“Finger” Grip

 

“Thumb” Grip

The problem with doing this is that it severely decreases lateral stability; i.e., it makes it much more likely that the knife will slip to one side or the other, resulting in imprecise cuts – or worse, a grisly gash to the other hand.  These grips are extremely dangerous and should be avoided at all costs.

Many beginning chefs will also employ:

The Handle Grip

Handle Grip

This way of holding a knife isn’t bad in that it isn’t dangerous and seems logical, but it does lack a certain amount of precision.  Cooks with smaller hands may choose to employ this grip, but for most of us the best way to hold a knife is:

The Blade Grip

Blade Grip (Front)
Blade Grip (Back)

With this grip, you choke up on the blade just a bit so that your thumb and forefinger actually grip the blade on either side.  This is the grip that most professional chefs use.  Some chefs will even opt to choke up two fingers, but I find that gripping the blade between my thumb and forefinger offers the most control.  It can take a bit of getting used to, but once employed you will find that this grip offers the perfect balance between control, stability and precision.

Note:  A word on safety is in order here.  Changing the way you hold your knife will result in a slight learning curve, so go slowly at first to avoid any knicks or cuts.  Once you get used to holding your knife this way (which shouldn’t take long) you will be shocked at how much it improves both the precision of your cuts and the speed and efficiency of your prep.

Mistake # 9:  Abusing your Non-Stick Cookware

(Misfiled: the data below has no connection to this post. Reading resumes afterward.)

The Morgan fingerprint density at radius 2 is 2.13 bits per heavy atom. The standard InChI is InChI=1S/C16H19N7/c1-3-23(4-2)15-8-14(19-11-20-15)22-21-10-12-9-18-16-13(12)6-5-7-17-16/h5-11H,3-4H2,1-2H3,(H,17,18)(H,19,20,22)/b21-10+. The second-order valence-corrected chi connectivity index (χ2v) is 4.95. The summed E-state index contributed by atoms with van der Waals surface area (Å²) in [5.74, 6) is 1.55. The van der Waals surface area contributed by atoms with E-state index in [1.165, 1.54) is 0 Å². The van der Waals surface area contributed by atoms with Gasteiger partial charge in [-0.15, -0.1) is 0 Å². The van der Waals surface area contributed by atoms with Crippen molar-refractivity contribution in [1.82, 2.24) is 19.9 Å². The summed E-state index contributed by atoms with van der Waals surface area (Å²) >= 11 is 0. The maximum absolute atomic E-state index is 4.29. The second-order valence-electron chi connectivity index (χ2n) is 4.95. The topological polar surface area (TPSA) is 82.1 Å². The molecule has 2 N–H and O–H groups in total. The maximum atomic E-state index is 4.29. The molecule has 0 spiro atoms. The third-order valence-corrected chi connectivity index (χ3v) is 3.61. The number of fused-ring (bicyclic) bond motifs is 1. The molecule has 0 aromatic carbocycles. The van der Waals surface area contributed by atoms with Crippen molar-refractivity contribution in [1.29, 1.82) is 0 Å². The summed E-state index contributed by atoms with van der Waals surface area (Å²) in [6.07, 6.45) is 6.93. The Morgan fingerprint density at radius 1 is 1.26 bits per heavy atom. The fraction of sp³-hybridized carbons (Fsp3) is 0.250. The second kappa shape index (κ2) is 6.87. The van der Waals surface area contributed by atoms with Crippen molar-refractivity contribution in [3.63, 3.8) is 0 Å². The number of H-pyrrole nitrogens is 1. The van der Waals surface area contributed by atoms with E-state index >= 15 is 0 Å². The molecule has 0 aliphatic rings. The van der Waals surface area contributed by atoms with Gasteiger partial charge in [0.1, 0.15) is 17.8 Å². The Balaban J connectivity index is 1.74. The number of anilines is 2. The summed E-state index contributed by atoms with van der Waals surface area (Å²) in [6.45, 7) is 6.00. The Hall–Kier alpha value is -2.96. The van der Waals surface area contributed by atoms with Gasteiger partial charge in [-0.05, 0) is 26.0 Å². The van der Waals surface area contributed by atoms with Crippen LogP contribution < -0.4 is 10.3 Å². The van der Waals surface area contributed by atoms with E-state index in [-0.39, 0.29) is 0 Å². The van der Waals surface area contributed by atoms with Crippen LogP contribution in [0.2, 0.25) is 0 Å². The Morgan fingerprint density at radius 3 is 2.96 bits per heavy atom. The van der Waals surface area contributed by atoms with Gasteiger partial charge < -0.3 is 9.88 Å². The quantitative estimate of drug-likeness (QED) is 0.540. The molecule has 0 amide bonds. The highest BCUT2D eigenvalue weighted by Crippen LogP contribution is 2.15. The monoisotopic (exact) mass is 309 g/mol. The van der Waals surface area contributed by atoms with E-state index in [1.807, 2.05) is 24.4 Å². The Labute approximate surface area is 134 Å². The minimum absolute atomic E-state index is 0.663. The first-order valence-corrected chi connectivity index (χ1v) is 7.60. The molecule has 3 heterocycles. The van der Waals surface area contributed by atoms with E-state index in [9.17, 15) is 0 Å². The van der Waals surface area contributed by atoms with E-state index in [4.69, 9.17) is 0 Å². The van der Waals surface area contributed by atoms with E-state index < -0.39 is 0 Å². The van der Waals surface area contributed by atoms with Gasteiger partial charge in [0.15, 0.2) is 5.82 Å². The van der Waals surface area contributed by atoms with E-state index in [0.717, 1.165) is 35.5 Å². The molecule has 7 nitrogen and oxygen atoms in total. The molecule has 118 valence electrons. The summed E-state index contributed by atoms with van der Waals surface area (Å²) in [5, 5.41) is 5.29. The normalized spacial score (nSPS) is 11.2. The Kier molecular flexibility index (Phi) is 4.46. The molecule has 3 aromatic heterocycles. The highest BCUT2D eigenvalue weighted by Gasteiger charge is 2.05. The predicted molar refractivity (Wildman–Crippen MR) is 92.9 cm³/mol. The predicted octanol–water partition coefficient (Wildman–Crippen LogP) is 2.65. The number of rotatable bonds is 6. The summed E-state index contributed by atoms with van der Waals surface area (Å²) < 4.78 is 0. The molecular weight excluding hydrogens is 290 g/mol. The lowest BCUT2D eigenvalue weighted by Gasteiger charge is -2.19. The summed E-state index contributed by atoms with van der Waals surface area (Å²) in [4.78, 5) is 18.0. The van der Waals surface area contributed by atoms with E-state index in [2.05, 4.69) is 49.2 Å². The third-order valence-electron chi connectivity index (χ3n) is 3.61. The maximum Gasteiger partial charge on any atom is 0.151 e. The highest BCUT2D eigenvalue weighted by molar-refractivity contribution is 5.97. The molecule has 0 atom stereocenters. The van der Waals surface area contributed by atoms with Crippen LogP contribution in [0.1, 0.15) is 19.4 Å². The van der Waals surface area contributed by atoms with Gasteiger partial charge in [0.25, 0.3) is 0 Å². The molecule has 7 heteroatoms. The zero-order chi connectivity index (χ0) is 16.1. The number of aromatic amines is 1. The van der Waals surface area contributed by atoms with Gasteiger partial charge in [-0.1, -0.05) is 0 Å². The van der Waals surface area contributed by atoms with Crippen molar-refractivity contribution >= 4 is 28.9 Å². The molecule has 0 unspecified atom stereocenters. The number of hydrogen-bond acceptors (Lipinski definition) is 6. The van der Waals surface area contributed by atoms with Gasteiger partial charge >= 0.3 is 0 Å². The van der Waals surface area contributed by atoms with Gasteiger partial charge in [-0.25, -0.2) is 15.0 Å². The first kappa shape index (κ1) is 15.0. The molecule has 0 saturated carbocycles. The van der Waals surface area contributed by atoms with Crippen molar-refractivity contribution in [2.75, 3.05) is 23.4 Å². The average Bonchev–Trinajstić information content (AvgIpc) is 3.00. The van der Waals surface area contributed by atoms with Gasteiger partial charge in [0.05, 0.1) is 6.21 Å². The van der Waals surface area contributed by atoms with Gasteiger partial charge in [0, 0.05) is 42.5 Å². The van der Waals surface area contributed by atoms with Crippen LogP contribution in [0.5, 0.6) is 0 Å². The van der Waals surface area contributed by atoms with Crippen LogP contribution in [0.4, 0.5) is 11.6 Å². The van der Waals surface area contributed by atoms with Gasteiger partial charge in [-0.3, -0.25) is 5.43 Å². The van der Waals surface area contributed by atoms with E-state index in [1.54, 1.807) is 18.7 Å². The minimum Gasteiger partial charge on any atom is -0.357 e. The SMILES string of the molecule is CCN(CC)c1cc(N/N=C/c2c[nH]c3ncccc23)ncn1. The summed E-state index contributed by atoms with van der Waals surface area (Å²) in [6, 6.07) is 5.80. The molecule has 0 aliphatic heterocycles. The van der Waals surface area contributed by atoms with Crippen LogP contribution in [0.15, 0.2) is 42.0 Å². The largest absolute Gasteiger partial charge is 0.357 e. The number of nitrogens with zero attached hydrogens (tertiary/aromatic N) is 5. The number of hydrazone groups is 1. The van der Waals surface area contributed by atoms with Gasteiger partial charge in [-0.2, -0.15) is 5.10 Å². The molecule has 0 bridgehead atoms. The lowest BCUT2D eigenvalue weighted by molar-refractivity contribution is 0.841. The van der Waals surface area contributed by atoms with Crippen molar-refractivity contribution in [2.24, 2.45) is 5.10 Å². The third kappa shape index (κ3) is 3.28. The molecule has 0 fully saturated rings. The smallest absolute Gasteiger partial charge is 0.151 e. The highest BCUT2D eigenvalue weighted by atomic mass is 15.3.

Look, non-stick cookware isn’t designed to last forever, but for godsake don’t ever let it come into contact with a metal spoon or spatula.  You’ll risk damaging the pan – or worse – introducing bits of Teflon into your food.  Use a wooden spoon or plastic spatula on your non-stick cookware.

Mistake #10:  Not drying your knives, cast-iron, and stainless steel

Some things can be left in the dish drainer overnight to dry; others can’t.  Specifically, make sure you dry your chef knife, your stainless steal cookware, and especially your cast iron before putting it away.  Water and oxygen can lead to corrosion, and you don’t want to risk messing up your nice pans or a beautiful knife by allowing it to rust.  Take the five seconds to dry those things off and put them away, and feel free to leave your glass, Pyrex and plastic to dry overnight in the dish drainer.

BONUS – #11:  Not patting stuff dry before attempting to brown it

My original post didn’t include this one, but it’s SO important I thought I’d offer an update.  It is critical to pat whatever it is you’re wanting to brown in a pan dry with paper towels BEFORE adding it to the pan.  Why?  If there is too much moisture on the surface of whatever it is you’re wanting to brown, that moisture will act as a barrier between the bottom of the pan and the thing itself (almost like hydroplaning).  In fact, on the microscopic level, whatever it is that you’re trying to brown is actually not in contact with the pan – it’s floating on steam just above it.  The result?  Things steam instead of brown, leaving you with an unattractive product.  Patting stuff dry insures full contact with the hot pan, which is what you want to achieve – you guessed it – the maillard reaction and caramelization.